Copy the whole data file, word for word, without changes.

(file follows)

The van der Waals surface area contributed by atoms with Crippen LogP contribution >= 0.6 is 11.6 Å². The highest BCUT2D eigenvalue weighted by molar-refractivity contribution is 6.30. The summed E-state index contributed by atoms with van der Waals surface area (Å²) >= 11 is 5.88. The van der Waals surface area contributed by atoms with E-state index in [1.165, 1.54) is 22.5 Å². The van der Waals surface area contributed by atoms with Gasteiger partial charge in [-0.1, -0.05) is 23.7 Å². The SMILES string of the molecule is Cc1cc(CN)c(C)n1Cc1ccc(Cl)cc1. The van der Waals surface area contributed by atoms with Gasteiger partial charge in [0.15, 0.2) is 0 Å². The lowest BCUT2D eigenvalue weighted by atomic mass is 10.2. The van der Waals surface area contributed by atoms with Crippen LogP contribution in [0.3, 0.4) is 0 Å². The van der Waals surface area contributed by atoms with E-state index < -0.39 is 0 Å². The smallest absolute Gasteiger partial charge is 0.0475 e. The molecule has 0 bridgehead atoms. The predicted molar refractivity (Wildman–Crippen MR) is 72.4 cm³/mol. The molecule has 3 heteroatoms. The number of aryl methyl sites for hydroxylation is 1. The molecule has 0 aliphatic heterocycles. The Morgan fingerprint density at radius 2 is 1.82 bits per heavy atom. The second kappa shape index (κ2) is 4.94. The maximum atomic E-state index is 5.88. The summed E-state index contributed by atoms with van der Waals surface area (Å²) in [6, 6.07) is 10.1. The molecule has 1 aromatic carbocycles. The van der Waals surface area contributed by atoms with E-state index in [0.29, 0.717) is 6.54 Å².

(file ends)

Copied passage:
The van der Waals surface area contributed by atoms with Crippen LogP contribution >= 0.6 is 11.6 Å². The highest BCUT2D eigenvalue weighted by molar-refractivity contribution is 6.30. The summed E-state index contributed by atoms with van der Waals surface area (Å²) >= 11 is 5.88. The van der Waals surface area contributed by atoms with E-state index in [1.165, 1.54) is 22.5 Å². The van der Waals surface area contributed by atoms with Gasteiger partial charge in [-0.1, -0.05) is 23.7 Å². The SMILES string of the molecule is Cc1cc(CN)c(C)n1Cc1ccc(Cl)cc1. The van der Waals surface area contributed by atoms with Gasteiger partial charge in [0.15, 0.2) is 0 Å². The lowest BCUT2D eigenvalue weighted by atomic mass is 10.2. The van der Waals surface area contributed by atoms with Crippen LogP contribution in [0.3, 0.4) is 0 Å². The van der Waals surface area contributed by atoms with E-state index < -0.39 is 0 Å². The smallest absolute Gasteiger partial charge is 0.0475 e. The molecule has 0 bridgehead atoms. The predicted molar refractivity (Wildman–Crippen MR) is 72.4 cm³/mol. The molecule has 3 heteroatoms. The number of aryl methyl sites for hydroxylation is 1. The molecule has 0 aliphatic heterocycles. The Morgan fingerprint density at radius 2 is 1.82 bits per heavy atom. The second kappa shape index (κ2) is 4.94. The maximum atomic E-state index is 5.88. The summed E-state index contributed by atoms with van der Waals surface area (Å²) in [6, 6.07) is 10.1. The molecule has 1 aromatic carbocycles. The van der Waals surface area contributed by atoms with E-state index in [0.29, 0.717) is 6.54 Å².